Back in 2011, a reason cited for the Chinese exodus was China’s stringent cooling measures. The Chinese government, in an attempt to control price bubbles, started hacking at the property market like Jason Voorhees on crack. Their government intervention was swift and extreme.

Kind of like Singapore’s ABSD.

Singapore’s always had strong protection for foreign investors, and this history amplified the shock. Even though the ABSD is affordable to Chinese investors, some sense a re-enactment of China’s cooling measures. They’re put off not because of the price, but because of the possibilities it implies.


Icy ground in Beijing

That WAS my condo. We take cooling measures seriously in China.


I spoke to a property agent, who wanted to be known only as Darrell:

“I lost one prospective buyer from China. He was afraid maybe Singapore was becoming like China. He already lost money that way and wasn’t willing to go through it again. Another viewer I spoke to said he wouldn’t even consider buying Singapore property now, because the ABSD was like their cooling measures in China.”

(Gee, funny that he was viewing then.)


4. Anti-Chinese Sentiment

With regard to Chinese immigrants, most Singaporeans are about as inviting as an electric chair. Chinese immigrants are perceived as being loud, crass, and self-serving.

This is aggravated by the fact that, since 2011, wealthy Chinese investors have been pricing locals out of their own property market. With Singaporeans running around screaming bloody invasion, the government has been pressured to take steps. All this relates to point 3: Chinese investors have every reason to fear further cooling measures. We’re baying for blood.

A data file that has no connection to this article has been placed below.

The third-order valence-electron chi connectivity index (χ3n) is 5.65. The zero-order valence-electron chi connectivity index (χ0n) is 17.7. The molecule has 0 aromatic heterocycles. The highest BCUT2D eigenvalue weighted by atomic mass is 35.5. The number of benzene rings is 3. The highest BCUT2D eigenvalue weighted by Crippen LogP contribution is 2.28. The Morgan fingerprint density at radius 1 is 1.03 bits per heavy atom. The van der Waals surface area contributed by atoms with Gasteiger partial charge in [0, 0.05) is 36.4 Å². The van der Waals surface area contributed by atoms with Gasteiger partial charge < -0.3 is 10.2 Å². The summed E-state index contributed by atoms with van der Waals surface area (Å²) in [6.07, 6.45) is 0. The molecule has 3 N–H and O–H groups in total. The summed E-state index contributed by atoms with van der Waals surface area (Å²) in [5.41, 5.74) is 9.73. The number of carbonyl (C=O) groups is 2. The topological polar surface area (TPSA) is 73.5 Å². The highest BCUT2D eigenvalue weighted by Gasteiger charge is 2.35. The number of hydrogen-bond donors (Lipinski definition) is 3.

Chinese new year singapore

Can't you tell? We S'poreans have NOTHING in common with China.


It doesn’t help that anger is specifically directed at the Chinese, as opposed to Malaysian or Indian property buyers. This is because of incidents like the Ferrari crash, and the perceived unwillingness of Chinese immigrants to adapt. Many Singaporeans, for example, are frustrated with Chinese immigrants’ refusal to learn English.

If you say “but this has nothing to do with property,” then sorry, but you’re clueless. Property may be about location and money, but it’s also about people. No one wants to live in a place where their neighbours fantasize about setting them on fire.


5. High Cost of Living?

I put a question mark on this one, because it’s an opinion I received but don’t believe. Again according to Darell:

“If you compare Singapore and the more developed parts of China, like Shanghai or Hong Kong, the infrastructure is just as good. The difference is that Singapore has a much higher cost of living. Why will you pay more to stay in Singapore, when opportunities and infrastructure are just as good in Shanghai or Hong Kong?”

Mr. Charlie Sng, a private property investor, also says that: